Rewriting the Narrative on Being an Older Woman
What do Suzanne Somers, Cindy Crawford and Jane Seymour have in common? All of them are selling you “ageless” skin care. And most women are buying it. Maybe not the product but the idea that you are in need of radical repair. It’s the message older women are bombarded with on a daily basis.
I know I have bought into this message on occasion. I’ve probably spent the equivalent of a new car’s worth (new model BMW) of costly skin care products in the last ten years. While I don’t plan on any cosmetic procedures, I have to admit at times I’ve thought about it…especially when the wrinkle free, lip-plumped woman is getting so many compliments from friends. She even brags about how men now are looking at her. The nerve.
Lately I’ve seen many Facebook posts by women of a certain age either fearful, concerned or saddened by looking older. One woman over 50 wrote: Welcome to a new life of being invisible. In fact polls show that what older women fear most about aging is not being noticed or relevant to society.
But here’s the good news. According to a recent New York Times article there are more women over 50 in this country today than at any other point in history. That’s according to data from the United States Census Bureau. These women are healthier, are working longer and have more income than previous generations.
Think about it when you were in your 20’s and 30’s did you have the skills, confidence and self-knowledge that you have now? Were you stressed over things that now when you look back you realize were ridiculous? How much time did you waste wondering if your Butt looked good to men? I know when I was a TV news reporter I wanted to look and sound the part, not actually believing in myself as I do now. I think that’s why I trust older journalists as a whole.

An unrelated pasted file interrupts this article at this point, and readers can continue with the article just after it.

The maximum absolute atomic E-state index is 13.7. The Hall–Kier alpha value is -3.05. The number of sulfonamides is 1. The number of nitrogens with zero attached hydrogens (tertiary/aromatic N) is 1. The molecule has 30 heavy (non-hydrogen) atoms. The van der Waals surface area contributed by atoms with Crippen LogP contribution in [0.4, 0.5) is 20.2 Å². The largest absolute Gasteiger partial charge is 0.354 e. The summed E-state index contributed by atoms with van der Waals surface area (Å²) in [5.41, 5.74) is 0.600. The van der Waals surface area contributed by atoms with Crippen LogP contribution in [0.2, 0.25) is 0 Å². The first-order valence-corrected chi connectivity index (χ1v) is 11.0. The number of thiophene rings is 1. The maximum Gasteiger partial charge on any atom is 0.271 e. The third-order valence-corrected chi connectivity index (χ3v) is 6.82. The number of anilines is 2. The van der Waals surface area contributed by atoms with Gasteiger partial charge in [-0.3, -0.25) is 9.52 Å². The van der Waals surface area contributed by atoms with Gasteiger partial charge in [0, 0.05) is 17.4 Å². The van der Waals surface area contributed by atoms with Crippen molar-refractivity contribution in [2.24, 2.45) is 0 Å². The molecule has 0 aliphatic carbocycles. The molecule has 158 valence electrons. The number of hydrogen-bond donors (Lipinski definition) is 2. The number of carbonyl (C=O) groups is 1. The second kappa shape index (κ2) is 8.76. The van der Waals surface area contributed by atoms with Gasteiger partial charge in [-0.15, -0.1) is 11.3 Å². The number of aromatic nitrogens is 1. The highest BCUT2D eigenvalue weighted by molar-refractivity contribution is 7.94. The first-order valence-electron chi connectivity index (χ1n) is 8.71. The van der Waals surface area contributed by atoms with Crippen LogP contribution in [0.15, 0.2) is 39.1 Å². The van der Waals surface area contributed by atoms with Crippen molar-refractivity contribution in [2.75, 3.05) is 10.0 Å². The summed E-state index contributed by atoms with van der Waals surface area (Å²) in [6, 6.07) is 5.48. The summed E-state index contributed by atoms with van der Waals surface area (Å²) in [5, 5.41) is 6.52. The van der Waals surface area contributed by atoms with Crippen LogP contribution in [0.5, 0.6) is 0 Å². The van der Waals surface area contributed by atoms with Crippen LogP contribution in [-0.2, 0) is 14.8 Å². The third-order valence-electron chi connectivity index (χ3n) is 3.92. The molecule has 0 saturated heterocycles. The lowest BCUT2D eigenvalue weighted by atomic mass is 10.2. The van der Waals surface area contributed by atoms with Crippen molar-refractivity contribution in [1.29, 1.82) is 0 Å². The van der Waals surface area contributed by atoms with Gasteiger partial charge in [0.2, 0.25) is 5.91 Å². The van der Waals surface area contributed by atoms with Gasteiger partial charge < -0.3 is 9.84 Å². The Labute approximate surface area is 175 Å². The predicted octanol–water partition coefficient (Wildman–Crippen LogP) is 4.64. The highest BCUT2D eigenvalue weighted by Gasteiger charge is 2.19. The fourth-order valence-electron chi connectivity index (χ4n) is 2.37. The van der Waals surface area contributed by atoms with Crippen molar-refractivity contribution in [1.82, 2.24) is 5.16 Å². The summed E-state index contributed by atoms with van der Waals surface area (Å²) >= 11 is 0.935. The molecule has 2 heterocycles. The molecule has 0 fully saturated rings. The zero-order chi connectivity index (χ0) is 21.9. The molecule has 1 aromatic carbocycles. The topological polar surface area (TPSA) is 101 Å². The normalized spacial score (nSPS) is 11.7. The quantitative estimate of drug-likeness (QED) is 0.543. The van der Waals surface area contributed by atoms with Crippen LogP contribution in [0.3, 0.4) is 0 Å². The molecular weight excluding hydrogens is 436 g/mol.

At this age we should be basking in our glory. Most of us still have strong bodies and our confidence and skills are at their peek. We seek love, adventure and knowledge more than ever.
So why do we give in to this idea that we need to look ten years younger? Why are we made to feel bad about who we are because our skin is no longer flawless? There are lots of people getting rich off of older women’s insecurities, which are magnified by advertisers scare tactics. They say, look at these beautiful women (who are airbrushed or creatively filtered to show a youthful face) enjoying life and everyone is ecstatic over their youthful appearance. They are valued because they are still deemed worthy because they, despite the odds, have radiant skin and toned bodies.
The problem with trying to cling to your youth is that you remain focused on the outside to get your sense of self worth instead of evolving into a love affair with who you are on the inside. You are using your time, energy and money to hold on to an ideal that you think gives you value. I bet if we used the money we spent on all the anti-aging products to further a cause (animal welfare, environmental repair, helping the homeless) our country would be much better off. Instead we are giving plastic surgeons, celebrities and the beauty industry billions to “fix” us when we don’t need fixing. We just need to be the amazing women we’ve become over the five decades or so that we’ve been on this planet. We cannot despair over some wrinkled and sagging parts of our bodies. The world needs us to lead and focus on building a more healthy, enlightened and sane society. Our spirits must soar.
We can take our power back by rewriting the American woman’s narrative that to be old is to be invisible. We are stronger than ever. Now is not the time to throw in the towel and say, ok youngsters, take over. You are the stars in life. I had my day. It’s time for a New Wrinkle on aging so let’s get to work.